(** American Geological Institute Data Sheet No. 7)

Name to be Applied in Logging Water Wells


Very large boulders

2048 to 4096

80 to 160



Large boulders

1024 to 2048

40 to 80



Medium boulders

512 to 1024

20 to 40

Boulders


Small boulders

256 to 512

10 to 20



Large cobbles

128 to 256

5 to 10


GRAVEL

Small cobbles

64 to 128

2.5 to 5

Coarse Gravel


Very coarse pebbles

32 to 64

1.3 to 2.5



Coarse pebbles

16 to 32

.6 to 1.3

Medium Gravel


Medium pebbles

8 to 16

.3 to .6



Fine pebbles

4 to 8

.16 to .3

Fine Grave


Very fine pebbles

2 to 4

.08 to .16

l


Very coarse sand

1 to 2


Coarse Sand


Coarse sand

.5 to 1



SAND

Medium sand

.25 to .5


Medium sent


Fine sand

.125 to .25




Very fine sand

.062 to .125


Fine sand


Coarse silt

.031 to .062




Medium silt

.016 to .031




Fine silt

.008 to .016




Very fine silt

.004 to .008



CLAY AND SILT

Coarse clay

.002 to .004


Clay


Medium clay

.001 to .002




Fine clay

.0005 to .001




Very fine clay

00024 to .0005




Fig. 5 Nomenclature of unconsolidated rocks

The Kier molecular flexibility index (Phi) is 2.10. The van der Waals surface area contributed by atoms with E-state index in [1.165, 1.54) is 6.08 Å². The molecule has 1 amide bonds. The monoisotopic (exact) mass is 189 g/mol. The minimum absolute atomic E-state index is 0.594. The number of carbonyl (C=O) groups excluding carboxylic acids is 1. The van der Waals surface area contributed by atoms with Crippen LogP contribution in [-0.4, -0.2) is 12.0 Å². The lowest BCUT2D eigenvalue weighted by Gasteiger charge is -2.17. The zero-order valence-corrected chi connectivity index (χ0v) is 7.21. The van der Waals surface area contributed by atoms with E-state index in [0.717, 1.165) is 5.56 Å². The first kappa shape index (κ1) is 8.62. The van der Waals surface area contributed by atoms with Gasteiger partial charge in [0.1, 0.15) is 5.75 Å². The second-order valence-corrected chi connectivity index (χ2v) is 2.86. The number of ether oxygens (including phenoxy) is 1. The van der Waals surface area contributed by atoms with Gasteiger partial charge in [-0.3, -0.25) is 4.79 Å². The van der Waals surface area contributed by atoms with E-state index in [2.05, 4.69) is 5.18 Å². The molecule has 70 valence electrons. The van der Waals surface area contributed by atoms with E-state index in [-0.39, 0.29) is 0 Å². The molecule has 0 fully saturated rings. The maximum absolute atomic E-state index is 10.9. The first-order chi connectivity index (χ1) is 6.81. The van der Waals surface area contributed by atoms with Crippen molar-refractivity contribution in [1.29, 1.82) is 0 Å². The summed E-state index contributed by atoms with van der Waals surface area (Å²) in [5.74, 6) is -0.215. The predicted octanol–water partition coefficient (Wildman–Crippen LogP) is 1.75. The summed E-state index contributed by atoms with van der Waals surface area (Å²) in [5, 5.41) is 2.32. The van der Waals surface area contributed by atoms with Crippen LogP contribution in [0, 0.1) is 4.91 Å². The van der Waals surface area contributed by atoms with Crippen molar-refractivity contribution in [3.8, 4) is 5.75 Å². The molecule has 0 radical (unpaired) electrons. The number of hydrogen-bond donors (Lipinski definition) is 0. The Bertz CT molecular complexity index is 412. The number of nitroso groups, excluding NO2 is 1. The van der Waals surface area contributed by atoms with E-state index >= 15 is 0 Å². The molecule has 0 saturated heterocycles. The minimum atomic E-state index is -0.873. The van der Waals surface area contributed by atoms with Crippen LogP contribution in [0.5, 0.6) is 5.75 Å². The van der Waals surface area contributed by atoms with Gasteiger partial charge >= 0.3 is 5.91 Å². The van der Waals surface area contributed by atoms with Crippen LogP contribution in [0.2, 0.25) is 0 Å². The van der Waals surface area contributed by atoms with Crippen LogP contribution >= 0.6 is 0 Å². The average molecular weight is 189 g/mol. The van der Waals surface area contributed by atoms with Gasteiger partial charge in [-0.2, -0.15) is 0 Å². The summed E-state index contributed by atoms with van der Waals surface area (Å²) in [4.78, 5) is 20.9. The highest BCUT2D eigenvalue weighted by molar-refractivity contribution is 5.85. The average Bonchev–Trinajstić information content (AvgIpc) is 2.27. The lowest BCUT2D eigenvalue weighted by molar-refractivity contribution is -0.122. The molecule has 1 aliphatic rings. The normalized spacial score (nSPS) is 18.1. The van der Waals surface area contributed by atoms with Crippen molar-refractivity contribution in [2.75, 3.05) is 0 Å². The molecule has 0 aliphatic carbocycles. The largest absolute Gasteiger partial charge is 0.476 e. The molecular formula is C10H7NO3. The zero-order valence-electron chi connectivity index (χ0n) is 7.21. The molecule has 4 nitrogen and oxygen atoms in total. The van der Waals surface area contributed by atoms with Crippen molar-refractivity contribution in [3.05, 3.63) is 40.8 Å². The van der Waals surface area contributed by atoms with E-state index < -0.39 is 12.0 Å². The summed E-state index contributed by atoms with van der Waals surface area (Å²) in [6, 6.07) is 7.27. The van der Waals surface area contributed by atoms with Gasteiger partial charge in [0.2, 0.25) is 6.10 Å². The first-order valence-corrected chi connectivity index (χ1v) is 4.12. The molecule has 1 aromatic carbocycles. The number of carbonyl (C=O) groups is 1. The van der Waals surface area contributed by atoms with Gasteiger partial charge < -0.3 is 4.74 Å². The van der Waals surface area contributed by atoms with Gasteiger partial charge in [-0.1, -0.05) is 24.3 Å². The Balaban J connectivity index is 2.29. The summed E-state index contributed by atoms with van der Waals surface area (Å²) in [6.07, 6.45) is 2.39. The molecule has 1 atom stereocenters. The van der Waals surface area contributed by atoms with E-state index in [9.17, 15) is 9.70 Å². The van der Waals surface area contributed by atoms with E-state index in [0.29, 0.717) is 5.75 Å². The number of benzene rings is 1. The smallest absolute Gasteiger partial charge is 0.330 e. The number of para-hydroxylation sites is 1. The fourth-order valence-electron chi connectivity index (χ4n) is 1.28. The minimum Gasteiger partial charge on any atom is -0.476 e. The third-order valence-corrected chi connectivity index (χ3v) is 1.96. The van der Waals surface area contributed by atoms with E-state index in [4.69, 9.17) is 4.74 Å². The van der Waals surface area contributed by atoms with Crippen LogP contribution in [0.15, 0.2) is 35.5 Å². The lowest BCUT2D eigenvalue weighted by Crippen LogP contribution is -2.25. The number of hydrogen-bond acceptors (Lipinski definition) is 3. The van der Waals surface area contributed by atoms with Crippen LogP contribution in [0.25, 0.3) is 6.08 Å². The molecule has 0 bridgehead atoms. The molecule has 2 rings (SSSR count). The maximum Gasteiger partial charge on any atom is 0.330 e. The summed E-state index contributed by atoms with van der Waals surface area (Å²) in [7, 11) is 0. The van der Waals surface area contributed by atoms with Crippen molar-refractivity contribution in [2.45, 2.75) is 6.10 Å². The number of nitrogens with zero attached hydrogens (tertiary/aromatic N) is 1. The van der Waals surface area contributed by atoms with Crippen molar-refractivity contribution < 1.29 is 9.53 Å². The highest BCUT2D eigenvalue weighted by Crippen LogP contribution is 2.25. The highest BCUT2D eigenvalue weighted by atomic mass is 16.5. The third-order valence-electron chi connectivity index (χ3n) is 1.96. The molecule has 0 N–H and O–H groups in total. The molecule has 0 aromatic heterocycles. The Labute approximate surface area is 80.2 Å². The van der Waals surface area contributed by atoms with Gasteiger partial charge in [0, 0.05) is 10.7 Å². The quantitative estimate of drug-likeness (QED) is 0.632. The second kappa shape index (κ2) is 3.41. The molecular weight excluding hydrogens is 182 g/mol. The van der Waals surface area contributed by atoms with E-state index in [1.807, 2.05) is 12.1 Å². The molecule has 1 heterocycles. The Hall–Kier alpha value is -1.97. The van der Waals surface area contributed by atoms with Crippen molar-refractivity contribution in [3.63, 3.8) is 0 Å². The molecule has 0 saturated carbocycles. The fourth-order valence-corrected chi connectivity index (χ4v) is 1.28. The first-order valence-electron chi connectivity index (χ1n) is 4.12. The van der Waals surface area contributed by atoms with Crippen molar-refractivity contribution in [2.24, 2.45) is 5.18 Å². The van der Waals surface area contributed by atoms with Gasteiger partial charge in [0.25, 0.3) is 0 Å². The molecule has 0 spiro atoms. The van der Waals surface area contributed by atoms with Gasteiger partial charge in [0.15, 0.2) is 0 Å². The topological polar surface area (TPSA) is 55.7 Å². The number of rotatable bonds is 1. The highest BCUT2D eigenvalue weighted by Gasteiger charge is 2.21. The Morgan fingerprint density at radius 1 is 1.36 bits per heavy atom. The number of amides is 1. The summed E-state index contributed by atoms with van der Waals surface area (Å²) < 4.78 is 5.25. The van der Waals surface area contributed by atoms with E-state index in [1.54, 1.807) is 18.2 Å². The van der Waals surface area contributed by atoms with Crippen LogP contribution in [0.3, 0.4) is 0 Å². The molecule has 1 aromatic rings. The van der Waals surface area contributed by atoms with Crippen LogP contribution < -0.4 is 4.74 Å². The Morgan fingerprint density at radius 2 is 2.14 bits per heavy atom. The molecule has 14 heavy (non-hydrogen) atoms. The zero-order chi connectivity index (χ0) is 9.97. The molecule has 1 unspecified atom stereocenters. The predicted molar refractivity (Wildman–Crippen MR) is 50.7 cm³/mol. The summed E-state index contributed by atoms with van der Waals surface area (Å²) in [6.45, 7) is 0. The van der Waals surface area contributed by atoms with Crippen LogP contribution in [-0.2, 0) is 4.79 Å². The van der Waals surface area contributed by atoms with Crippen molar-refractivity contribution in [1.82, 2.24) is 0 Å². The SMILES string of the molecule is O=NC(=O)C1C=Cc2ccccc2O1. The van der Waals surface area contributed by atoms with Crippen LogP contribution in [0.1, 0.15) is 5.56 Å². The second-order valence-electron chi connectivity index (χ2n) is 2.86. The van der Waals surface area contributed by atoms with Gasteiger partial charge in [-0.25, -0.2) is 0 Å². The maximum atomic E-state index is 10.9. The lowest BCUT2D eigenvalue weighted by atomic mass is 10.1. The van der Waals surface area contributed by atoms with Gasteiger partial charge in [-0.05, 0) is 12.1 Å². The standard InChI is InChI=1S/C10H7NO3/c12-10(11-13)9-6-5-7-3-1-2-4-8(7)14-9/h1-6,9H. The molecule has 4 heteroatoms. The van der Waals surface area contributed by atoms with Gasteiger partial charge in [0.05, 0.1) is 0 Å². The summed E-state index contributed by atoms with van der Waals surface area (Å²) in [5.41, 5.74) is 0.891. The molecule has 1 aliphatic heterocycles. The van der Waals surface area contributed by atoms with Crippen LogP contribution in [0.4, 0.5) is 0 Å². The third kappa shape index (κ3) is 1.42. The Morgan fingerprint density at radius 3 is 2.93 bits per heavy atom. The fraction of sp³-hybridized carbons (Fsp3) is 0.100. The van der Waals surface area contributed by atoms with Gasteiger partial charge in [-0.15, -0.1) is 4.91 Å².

Sedimentary rocks and volcanic rocks are sometimes interbedded with strata of volcanic ejecta. Some of these strata have been deposited by water and others by direct air fall. The terms "pumice" and "cinders" should be used to describe these materials.

Pumice

A very light, excessively cellular volcanic glass. Its color is generally light gray or white and is often so light that it will float on water.

Cinders

Uncemented glassy and vesicular ejecta from a volcanic cone. Generally black or red in color. In logging a well penetrating into strata of cinders, the cinders should be also described by color and degrees of coarse ness.

MISCELLANEOUS TERMS RELATED TO SEDIMENTARY ROCKS:

Caliche

A hard lime deposit generally found in the soil zone in arid regions. It is usually found in layers ranging from a few inches to a few feet in thickness.

Chalk

A soft, white to gray, fine-grained limestone. Often incorrectly used on well logs to describe diatomite.

Diatomite

A soft white to gray, fine-grained rock composed of the siliceous shells of diatoms.

Dirt